Flamborough Head

Flamborough Head © MissMJ

Flamborough Head and Bridlington – Flamborough head is a peninsula going out into the North Sea. Some anglers fish directly off the cliffs, whereas others find an area nearby to fish closer to sea level. Mostly a rocky and rough ground area strong reels and powerful beachcasters are often needed to successfully fish here. Be advised that fishing off cliff edges is very dangerous and not for people new to sea angling. Cod are here in winter as well as pollock and wrasse in the summer. There is a Marine Conservation Zone on the east side of Flamborough Head where all forms of fishing (recreational and commercial) and taking shellfish is banned. Bridlington Harbour and wall can produce cod and whiting in winter, plus flatfish, coalfish and occasional dogfish in the summer, as well as mackerel to spinners and daylights, but the area can get very busy in the summer. View this area on Google Maps here.

Spurn Head

Spurn Head © RuthAS

Spurn Head – Spurn Head is a spit of land on the edge of the Humber Estuary. It fishes well for cod and big whiting in winter, with flatfish in the spring and summer and also the chance of bass in the warmer months. The very furthest point along Spurn fishes best at over low water. At some times the tide here can be too strong to hold the bottom, and there is a long walk to get to this mark. An alternative mark here is Spurn Road, with the lampposts numbered 20 – 55 said to be best marks for fishing by locals. Plenty of cod all winter and well into spring and good fish can be caught close in. View this area on Google Maps here.

Humber Bridge

Humber Bridge © David Wright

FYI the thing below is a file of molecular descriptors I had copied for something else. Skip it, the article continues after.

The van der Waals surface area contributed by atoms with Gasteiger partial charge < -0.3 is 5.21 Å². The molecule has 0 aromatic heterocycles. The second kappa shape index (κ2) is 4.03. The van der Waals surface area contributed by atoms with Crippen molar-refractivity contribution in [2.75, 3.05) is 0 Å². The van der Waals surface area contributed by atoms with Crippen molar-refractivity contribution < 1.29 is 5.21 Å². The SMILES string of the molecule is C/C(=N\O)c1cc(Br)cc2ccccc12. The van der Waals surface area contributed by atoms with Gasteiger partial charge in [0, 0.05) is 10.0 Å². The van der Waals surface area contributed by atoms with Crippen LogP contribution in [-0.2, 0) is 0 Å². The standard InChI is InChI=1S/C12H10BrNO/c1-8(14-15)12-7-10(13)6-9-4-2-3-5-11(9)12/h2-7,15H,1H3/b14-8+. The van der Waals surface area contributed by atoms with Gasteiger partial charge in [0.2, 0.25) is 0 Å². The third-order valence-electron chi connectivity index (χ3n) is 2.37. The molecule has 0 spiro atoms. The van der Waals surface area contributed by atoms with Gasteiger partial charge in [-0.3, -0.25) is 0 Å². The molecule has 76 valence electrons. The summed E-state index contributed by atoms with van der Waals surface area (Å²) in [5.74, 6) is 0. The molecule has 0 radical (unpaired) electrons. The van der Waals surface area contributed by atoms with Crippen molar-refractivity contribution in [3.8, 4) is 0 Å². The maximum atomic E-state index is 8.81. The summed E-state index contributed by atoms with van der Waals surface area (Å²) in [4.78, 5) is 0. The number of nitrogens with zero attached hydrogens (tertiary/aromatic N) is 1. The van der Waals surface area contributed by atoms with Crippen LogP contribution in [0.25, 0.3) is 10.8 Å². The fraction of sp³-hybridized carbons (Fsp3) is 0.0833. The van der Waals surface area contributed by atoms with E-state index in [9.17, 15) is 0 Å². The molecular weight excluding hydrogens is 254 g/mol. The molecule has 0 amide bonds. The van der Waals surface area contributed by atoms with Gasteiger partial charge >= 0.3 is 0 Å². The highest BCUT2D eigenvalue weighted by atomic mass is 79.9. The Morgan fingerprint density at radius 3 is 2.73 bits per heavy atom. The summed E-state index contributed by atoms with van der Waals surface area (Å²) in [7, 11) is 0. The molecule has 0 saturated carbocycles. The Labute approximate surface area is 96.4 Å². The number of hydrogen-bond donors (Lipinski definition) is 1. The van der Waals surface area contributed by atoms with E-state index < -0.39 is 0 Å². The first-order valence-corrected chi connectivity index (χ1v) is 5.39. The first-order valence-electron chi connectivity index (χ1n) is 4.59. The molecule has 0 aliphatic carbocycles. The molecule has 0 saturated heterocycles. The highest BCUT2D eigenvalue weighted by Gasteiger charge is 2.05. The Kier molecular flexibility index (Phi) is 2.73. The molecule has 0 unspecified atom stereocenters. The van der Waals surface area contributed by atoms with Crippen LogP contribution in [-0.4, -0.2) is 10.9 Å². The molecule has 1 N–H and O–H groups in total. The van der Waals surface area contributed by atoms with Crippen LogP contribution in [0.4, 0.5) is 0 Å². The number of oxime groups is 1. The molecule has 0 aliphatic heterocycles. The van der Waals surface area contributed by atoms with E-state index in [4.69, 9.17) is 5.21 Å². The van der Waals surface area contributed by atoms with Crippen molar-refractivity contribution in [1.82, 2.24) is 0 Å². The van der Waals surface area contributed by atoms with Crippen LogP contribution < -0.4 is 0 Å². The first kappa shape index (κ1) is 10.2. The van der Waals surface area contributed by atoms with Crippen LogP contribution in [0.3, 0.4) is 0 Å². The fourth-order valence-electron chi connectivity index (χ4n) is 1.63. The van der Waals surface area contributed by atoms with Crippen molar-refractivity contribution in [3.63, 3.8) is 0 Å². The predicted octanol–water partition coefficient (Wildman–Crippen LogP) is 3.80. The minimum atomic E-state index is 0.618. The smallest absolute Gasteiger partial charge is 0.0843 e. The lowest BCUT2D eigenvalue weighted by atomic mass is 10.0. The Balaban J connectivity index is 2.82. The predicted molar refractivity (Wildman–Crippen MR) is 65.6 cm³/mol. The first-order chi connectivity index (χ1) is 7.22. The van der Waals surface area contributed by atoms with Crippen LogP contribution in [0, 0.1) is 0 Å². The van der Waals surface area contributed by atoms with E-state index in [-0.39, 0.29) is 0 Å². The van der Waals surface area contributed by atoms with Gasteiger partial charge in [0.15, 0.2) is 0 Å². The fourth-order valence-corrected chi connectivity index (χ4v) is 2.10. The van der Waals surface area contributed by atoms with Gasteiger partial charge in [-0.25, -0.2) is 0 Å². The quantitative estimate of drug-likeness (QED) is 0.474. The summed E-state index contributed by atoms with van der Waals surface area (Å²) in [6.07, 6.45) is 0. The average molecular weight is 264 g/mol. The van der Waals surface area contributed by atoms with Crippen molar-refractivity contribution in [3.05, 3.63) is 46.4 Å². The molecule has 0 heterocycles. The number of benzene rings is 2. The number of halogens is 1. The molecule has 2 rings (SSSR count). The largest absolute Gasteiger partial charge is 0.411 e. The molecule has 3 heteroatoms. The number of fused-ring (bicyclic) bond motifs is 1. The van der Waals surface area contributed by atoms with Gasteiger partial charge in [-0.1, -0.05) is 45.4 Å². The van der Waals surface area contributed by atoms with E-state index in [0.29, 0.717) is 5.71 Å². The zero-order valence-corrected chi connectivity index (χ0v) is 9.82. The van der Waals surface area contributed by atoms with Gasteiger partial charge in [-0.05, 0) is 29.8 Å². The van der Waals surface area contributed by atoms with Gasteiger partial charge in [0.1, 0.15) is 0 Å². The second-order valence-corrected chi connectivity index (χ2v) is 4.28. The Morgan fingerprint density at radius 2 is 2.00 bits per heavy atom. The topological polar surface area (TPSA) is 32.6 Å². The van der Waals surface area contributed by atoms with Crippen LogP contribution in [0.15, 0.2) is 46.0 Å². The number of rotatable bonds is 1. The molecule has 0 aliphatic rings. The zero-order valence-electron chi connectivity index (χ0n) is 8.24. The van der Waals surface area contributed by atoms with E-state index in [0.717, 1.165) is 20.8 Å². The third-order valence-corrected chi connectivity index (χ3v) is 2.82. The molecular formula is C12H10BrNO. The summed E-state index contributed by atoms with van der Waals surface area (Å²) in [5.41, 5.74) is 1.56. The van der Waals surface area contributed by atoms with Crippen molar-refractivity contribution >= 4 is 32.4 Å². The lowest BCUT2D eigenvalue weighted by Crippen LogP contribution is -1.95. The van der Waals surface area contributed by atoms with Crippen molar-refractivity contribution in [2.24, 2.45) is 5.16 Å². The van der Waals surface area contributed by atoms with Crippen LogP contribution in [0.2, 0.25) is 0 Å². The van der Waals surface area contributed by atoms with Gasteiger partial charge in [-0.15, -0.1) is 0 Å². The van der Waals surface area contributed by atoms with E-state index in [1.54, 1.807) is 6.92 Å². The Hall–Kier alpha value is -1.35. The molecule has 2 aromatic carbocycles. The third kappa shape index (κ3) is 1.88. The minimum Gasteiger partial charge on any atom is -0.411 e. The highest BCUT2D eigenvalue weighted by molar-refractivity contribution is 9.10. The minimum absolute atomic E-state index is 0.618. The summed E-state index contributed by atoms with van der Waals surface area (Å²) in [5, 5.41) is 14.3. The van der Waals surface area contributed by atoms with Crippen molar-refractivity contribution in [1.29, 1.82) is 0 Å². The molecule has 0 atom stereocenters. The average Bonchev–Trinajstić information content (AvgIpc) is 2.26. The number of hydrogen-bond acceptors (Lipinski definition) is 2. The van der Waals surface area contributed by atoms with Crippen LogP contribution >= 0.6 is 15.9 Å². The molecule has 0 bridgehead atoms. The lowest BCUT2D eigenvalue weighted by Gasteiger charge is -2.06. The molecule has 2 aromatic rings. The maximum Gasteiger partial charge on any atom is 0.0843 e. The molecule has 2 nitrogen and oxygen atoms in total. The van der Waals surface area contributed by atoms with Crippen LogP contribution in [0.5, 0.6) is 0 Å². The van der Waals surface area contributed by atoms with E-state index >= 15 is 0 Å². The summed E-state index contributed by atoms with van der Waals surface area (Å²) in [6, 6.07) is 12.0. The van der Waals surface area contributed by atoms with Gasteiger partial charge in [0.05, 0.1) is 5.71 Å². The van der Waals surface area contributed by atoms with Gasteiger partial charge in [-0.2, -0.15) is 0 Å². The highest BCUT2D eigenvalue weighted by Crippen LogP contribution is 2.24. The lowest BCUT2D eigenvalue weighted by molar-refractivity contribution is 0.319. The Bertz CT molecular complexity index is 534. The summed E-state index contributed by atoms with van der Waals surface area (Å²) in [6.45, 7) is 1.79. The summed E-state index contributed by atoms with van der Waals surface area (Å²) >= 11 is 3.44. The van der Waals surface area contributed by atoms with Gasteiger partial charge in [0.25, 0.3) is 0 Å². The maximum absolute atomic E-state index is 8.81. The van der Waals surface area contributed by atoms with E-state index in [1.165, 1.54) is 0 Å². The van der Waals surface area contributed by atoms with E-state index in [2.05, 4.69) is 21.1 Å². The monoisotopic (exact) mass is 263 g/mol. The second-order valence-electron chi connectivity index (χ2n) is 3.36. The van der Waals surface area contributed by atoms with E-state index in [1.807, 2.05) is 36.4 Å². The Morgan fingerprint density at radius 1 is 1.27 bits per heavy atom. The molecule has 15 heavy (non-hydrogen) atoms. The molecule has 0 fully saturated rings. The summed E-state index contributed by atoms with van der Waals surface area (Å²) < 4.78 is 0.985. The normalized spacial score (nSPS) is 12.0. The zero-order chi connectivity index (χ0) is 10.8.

Humber Estuary – There are a number of good marks moving down the River Humber. East Halton Skitter is a sluice control where a tributary enters the Humber. This mark offers good fishing over high water, mostly for flounder and silver eels although other species such as cod can also come this far along the river and whiting can be plentiful. The Hessel area near the Humber Bridge is far inland but is good for flounder and silver eels in summer, mullet are also a possibility here in calm weather. View this area on Google Maps here.

Beach at Cleethorpes

Beach at Cleethorpes © Green Lane

Grimsby and Cleethorpes – The North Wall in Grimsby Harbour fishes well a few hours either side of high tide. Colder winter weather will see the cod come within range of anglers and rockling and whiting will also make up catches and pouting, dab and flounder will also show. The usual peeler crab, worm and shellfish baits all work well here. Beaches around the promenade at Cleethorpes offer cod in the winter, as well as flatfish and school bass in the summer. Reports that smooth-hound are continuing to extend their distributionaround the UK mean that they have been caught here occasionally, although they are still far from common. View this area on Google Maps here.

Mogg's Eye

Mogg’s Eye © Alan Heardman

Mablethorpe and Surrounding Areas – The shallow sandy beaches fish well over low water. Cod and whiting show over winter, summer offers bass from the surf as well as flatfish with Dover sole a possibility. Casting great distances could catch the lucky angler a thornback ray. Chapel Point, Six Marshes and Mogg’s Eye marks give cod and whiting in winter, flatfish and coalfish in the summer with dogfish also showing. Species that are caught less often, such as turbot and smooth-hounds can also be occasionally caught from this area. Some fishing marks can suffer from large amounts of weed being present which can make fishing difficult at times. View this area on Google Maps here.